Tourism recovery tied to expanded use of FTAs — ADB

Tourism recovery tied to expanded use of FTAs — ADB

FREE trade agreements (FTAs) can be leveraged to help Asia-Pacific tourism industries recover from the pandemic, the Asian Development Bank (ADB) said in a report.

“The tourism sector plays a significant role in the economies of Asia and the Pacific. In particular, island economies are highly dependent on tourism services for their GDP, exports, and employment generation. The COVID-19 pandemic made the sector’s vulnerability to such shocks quite clear,” the multilateral lender said.

In the Asia and Pacific region, tourism exports fell to $99.4 billion in 2021 from $486.1 billion.

“Tourism exports in Asia and the Pacific declined sharply during the COVID-19 pandemic. Southeast Asia was the worst affected subregion in absolute decline in tourism exports, followed by East Asia,” it added.

In 2019, Philippine tourism exports accounted for 10.3% of total exports, equivalent to $11.5 billion.

“Tourism exports in Hong Kong, Cambodia, Indonesia, Malaysia, the Philippines, Thailand, Taiwan, and Vietnam declined more than 90% in 2021 over 2019,” the ADB said.

“While tourism exports improved in some economies in 2021 after falling in 2020, many others continued declining even in 2021. These include Australia, Cambodia, Fiji, Indonesia, Japan, Nepal, the Philippines, Singapore, and Thailand,” it added.

The ADB recommended utilizing bilateral and regional level FTAs and cooperation agreements.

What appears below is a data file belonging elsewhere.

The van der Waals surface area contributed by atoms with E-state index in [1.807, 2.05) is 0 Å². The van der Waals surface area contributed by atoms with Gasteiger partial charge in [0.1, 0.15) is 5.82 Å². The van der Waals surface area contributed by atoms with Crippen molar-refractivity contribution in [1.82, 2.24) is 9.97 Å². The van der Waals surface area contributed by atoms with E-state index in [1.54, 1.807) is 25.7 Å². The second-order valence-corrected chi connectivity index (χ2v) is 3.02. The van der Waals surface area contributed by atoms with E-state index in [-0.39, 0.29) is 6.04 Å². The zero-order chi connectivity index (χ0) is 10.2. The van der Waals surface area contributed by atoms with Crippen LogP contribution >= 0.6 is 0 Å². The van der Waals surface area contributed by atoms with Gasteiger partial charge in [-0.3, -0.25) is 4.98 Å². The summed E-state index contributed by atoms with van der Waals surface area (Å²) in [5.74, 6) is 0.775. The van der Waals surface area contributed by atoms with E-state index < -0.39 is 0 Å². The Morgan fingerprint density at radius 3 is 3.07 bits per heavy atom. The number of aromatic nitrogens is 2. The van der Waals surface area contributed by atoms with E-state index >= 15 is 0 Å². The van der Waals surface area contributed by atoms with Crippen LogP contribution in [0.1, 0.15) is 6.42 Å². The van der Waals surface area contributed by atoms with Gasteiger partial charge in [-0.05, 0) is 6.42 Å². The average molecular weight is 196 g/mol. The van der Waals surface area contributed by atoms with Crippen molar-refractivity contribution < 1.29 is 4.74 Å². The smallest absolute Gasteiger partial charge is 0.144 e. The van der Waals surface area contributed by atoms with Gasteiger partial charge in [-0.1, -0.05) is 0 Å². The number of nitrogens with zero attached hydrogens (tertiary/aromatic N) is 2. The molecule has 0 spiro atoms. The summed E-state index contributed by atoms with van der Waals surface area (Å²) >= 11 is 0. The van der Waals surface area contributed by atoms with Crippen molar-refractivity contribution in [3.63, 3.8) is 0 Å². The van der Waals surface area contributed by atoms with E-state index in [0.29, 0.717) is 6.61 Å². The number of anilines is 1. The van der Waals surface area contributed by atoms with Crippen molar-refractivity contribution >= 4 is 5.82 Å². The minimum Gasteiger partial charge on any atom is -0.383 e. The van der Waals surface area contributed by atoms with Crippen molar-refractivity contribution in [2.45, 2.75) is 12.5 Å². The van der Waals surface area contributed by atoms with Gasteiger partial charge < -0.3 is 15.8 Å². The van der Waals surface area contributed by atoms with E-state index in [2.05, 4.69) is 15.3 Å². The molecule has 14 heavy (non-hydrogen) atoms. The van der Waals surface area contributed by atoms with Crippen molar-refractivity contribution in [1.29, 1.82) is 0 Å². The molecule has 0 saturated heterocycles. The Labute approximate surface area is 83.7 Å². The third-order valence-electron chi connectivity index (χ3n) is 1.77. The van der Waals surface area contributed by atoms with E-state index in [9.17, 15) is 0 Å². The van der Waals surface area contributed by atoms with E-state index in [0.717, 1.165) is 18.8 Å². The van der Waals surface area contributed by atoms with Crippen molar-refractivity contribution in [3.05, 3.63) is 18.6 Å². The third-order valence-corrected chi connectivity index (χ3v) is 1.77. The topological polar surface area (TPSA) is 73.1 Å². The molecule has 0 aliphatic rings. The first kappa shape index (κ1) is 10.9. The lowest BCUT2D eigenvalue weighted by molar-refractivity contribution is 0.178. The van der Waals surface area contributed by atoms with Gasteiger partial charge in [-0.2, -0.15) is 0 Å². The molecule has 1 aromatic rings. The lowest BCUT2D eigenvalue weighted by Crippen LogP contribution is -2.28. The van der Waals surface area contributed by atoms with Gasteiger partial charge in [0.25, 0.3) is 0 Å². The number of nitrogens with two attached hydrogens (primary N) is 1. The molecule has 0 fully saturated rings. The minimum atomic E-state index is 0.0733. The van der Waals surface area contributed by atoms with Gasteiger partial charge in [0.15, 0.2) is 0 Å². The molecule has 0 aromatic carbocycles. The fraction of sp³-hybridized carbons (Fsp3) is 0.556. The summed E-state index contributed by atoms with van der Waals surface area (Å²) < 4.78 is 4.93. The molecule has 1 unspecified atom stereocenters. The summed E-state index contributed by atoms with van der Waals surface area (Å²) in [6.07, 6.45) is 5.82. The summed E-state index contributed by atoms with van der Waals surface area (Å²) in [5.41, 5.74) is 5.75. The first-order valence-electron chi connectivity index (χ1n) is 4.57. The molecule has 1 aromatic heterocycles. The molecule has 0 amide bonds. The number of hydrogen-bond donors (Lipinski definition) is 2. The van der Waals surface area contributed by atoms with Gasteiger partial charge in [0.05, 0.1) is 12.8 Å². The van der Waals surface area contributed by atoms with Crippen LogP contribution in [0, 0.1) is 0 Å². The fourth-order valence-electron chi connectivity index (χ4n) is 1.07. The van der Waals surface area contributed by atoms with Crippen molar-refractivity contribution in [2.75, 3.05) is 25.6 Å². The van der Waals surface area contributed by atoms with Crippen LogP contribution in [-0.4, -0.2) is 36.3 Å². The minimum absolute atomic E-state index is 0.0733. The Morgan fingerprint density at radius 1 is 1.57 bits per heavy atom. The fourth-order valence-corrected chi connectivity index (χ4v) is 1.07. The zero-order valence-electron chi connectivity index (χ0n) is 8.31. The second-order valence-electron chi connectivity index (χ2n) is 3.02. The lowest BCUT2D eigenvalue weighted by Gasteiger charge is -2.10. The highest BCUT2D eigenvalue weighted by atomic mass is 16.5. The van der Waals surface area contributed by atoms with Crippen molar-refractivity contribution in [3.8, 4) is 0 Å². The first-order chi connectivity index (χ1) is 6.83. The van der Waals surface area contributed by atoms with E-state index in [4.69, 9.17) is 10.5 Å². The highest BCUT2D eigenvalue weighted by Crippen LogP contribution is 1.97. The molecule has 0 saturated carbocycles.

“The foreign direct investment (FDI) data suggest a lot of intraregional investment happening, but such investments are concentrated in only a few economies in this region,” it said.

“Therefore, economies in the region may want to consider making binding commitments for FDI in tourism services in future trade agreements to attract more FDI in this sector from partner economies,” it added.

It also noted that the region has “significant intraregional capital and human mobility” but there are no ample institutional cooperation mechanisms.

“Therefore, intraregional cooperation for tourism services led by governments, in discussion with industry chambers and private bodies, should be explored to enhance the tourist attractiveness of the region as a whole. Intraregional cooperation could involve capacity building, resource sharing, technology upgrade, and travel facilitation, among others,” it added.

Unilateral policies can also help make tourism services more resilient.

It cited policies to help ramp up investments in tourism infrastructure, developing alternative tourist destinations, utilizing digital tools to enhance tourism offerings, easier tourist visa policies, and investments in human resources and upskilling, among others. — Luisa Maria Jacinta C. Jocson